Skip to content Skip to main navigation Skip to footer

Make Your Own Compost

Hands holding compost

There is an old saying among gardeners – compost happens! Did you ever stop to think what would become of fallen leaves left beneath a tree if they did not decompose naturally? We would be neck-deep in leaves! Just as with making chili, there are many recipes for making compost – some hot, some mild. Here is how I make mine.

Composting is free and easy to do. We built a 4-foot square homemade compost bin made of welded wire fencing that we attached to the two fences that meet in the back corner of our yard. One side of the welded wire fencing swings open from a fence post. Here is my recipe for compost:

  1. Keep a covered container by the kitchen sink for vegetable scraps, eggshells, coffee grounds. Do not compost meat scraps.
  2. Loosen the ground of the compost area to expose soil organisms and to provide drainage.
  3. Throw in a layer of kitchen scraps whenever the kitchen container is full. This provides a nitrogen source. You could also use grass clippings or chopped up garden clippings.
  4. Cover scraps with a layer of leaves. This provides a source of carbon. It is difficult for microbes to digest carbon without sufficient nitrogen; that is why layering the dried leaves with the green veggie scraps is efficient. You could also use chopped up twigs and dry stems for this layer.
  5. Periodically layer in a shovel full of soil, which naturally contains the microbes that do all the work for you.
  6. Sometimes I just throw the scraps on top and then pitchfork soil and compost from the bottom onto the top of the pile, especially when leaves are scarce.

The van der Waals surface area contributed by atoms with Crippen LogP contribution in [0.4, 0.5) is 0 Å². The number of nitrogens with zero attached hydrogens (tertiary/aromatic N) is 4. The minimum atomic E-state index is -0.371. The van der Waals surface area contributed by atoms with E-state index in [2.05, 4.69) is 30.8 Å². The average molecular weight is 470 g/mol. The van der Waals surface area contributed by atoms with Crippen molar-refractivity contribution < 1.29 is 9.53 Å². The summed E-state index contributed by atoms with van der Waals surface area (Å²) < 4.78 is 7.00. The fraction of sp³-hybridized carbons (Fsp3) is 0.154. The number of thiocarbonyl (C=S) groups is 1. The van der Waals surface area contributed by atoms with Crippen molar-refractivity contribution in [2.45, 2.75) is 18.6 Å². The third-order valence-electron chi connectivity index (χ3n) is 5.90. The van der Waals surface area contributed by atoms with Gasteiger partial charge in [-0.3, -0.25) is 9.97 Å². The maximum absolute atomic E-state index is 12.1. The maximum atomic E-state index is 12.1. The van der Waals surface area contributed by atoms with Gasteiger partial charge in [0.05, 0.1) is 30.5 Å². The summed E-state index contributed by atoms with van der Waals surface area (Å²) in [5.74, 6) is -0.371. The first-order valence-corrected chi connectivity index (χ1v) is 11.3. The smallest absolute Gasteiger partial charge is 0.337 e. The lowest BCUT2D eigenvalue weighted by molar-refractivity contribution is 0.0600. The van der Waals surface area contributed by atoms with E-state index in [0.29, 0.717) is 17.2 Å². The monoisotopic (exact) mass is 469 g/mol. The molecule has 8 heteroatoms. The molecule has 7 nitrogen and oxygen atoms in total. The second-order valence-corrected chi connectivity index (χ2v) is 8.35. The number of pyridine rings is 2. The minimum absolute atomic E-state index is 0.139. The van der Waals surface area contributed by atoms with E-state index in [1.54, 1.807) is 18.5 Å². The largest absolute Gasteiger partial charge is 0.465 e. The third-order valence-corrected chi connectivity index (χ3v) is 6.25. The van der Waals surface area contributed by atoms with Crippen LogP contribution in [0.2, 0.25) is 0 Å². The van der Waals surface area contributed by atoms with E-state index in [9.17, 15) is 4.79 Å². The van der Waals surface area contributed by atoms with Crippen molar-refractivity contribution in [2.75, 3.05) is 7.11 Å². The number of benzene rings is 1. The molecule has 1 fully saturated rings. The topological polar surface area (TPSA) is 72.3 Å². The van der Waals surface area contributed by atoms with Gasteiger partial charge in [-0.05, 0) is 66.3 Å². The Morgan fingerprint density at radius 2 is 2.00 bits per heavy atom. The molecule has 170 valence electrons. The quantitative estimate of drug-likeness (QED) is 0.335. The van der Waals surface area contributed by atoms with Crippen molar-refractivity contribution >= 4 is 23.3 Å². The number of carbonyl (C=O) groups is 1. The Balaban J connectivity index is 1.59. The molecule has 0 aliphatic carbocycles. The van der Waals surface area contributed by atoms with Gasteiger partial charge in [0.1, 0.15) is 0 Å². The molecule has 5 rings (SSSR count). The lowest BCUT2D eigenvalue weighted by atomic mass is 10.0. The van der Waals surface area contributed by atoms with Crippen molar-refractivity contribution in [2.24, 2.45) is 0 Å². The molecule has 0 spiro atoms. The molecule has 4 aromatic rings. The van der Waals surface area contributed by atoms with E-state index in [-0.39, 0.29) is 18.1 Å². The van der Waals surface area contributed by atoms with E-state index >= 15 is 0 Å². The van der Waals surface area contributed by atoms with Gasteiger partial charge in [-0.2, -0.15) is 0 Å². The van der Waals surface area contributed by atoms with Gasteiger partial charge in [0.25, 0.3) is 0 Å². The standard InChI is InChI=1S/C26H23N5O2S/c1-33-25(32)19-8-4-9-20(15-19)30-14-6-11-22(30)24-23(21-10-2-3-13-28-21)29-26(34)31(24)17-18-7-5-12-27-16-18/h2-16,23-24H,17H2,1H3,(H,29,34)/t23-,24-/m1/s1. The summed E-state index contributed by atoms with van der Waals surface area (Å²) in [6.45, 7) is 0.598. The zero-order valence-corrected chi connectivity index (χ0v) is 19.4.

7. We add dolomite lime occasionally.

There are a few things you can do to make the pile heat up to produce compost faster:

  • Add manure or other organic fertilizer to increase nitrogen.
  • Turn the pile to increase oxygen.
  • Chop or shred leaves or garden clippings to increase surface area of material.
  • Water lightly during drought. Another way of adding water during dry times is to add water to your compost bucket until the air spaces between the food scraps are full of water. Then dump onto the compost pile.

The City of Tallahassee sells plastic compost bins at cost every so often to encourage residents to compost rather than send valuable food scraps and leaves to the landfill. There are also more expensive tumbler-type models available that make turning your compost a snap. If you have an enclosed compost bin, remember to add some soil from your yard to provide microbes and water occasionally. It seems that lots of folks forget to do this.

Remember, compost happens. My sister deposits her collected vegetable scraps directly into the soil of various beds in her yard. This works for her.